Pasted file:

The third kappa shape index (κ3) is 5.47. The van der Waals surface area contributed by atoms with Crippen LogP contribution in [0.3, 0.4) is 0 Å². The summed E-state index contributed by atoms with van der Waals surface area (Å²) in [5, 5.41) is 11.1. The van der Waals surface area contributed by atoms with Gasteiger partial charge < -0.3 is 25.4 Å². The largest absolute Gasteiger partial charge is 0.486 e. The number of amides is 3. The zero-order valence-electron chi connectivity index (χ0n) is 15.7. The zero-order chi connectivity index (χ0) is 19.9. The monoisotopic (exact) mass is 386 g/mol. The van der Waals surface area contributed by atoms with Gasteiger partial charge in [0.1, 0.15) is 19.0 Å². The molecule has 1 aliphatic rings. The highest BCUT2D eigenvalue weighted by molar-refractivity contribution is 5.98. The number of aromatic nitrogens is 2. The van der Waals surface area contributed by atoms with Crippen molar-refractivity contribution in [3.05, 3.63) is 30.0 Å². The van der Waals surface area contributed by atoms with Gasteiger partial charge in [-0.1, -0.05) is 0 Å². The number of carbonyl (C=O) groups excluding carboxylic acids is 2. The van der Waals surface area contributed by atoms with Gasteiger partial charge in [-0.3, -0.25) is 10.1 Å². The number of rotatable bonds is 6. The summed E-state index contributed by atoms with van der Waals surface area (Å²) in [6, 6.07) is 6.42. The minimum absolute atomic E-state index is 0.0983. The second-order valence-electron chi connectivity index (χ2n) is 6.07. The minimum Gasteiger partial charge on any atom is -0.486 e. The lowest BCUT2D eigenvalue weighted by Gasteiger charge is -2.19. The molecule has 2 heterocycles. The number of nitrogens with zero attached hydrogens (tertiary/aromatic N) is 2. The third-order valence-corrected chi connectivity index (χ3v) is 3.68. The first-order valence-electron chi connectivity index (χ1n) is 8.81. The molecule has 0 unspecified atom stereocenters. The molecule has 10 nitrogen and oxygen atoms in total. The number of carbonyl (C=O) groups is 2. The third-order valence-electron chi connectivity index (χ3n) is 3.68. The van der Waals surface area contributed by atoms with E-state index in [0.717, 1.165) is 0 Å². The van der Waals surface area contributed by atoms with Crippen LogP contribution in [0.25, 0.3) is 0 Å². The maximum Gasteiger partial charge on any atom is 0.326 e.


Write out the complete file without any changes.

The third kappa shape index (κ3) is 5.47. The van der Waals surface area contributed by atoms with Crippen LogP contribution in [0.3, 0.4) is 0 Å². The summed E-state index contributed by atoms with van der Waals surface area (Å²) in [5, 5.41) is 11.1. The van der Waals surface area contributed by atoms with Gasteiger partial charge < -0.3 is 25.4 Å². The largest absolute Gasteiger partial charge is 0.486 e. The number of amides is 3. The zero-order valence-electron chi connectivity index (χ0n) is 15.7. The zero-order chi connectivity index (χ0) is 19.9. The monoisotopic (exact) mass is 386 g/mol. The van der Waals surface area contributed by atoms with Gasteiger partial charge in [0.1, 0.15) is 19.0 Å². The molecule has 1 aliphatic rings. The highest BCUT2D eigenvalue weighted by molar-refractivity contribution is 5.98. The number of aromatic nitrogens is 2. The van der Waals surface area contributed by atoms with Crippen molar-refractivity contribution in [3.05, 3.63) is 30.0 Å². The van der Waals surface area contributed by atoms with Gasteiger partial charge in [-0.1, -0.05) is 0 Å². The number of carbonyl (C=O) groups excluding carboxylic acids is 2. The van der Waals surface area contributed by atoms with Gasteiger partial charge in [-0.3, -0.25) is 10.1 Å². The number of rotatable bonds is 6. The summed E-state index contributed by atoms with van der Waals surface area (Å²) in [6, 6.07) is 6.42. The minimum absolute atomic E-state index is 0.0983. The second-order valence-electron chi connectivity index (χ2n) is 6.07. The minimum Gasteiger partial charge on any atom is -0.486 e. The lowest BCUT2D eigenvalue weighted by Gasteiger charge is -2.19. The molecule has 2 heterocycles. The number of nitrogens with zero attached hydrogens (tertiary/aromatic N) is 2. The third-order valence-corrected chi connectivity index (χ3v) is 3.68. The first-order valence-electron chi connectivity index (χ1n) is 8.81. The molecule has 0 unspecified atom stereocenters. The molecule has 10 nitrogen and oxygen atoms in total. The number of carbonyl (C=O) groups is 2. The third-order valence-electron chi connectivity index (χ3n) is 3.68. The van der Waals surface area contributed by atoms with E-state index in [0.717, 1.165) is 0 Å². The van der Waals surface area contributed by atoms with Crippen LogP contribution in [0.25, 0.3) is 0 Å². The maximum Gasteiger partial charge on any atom is 0.326 e.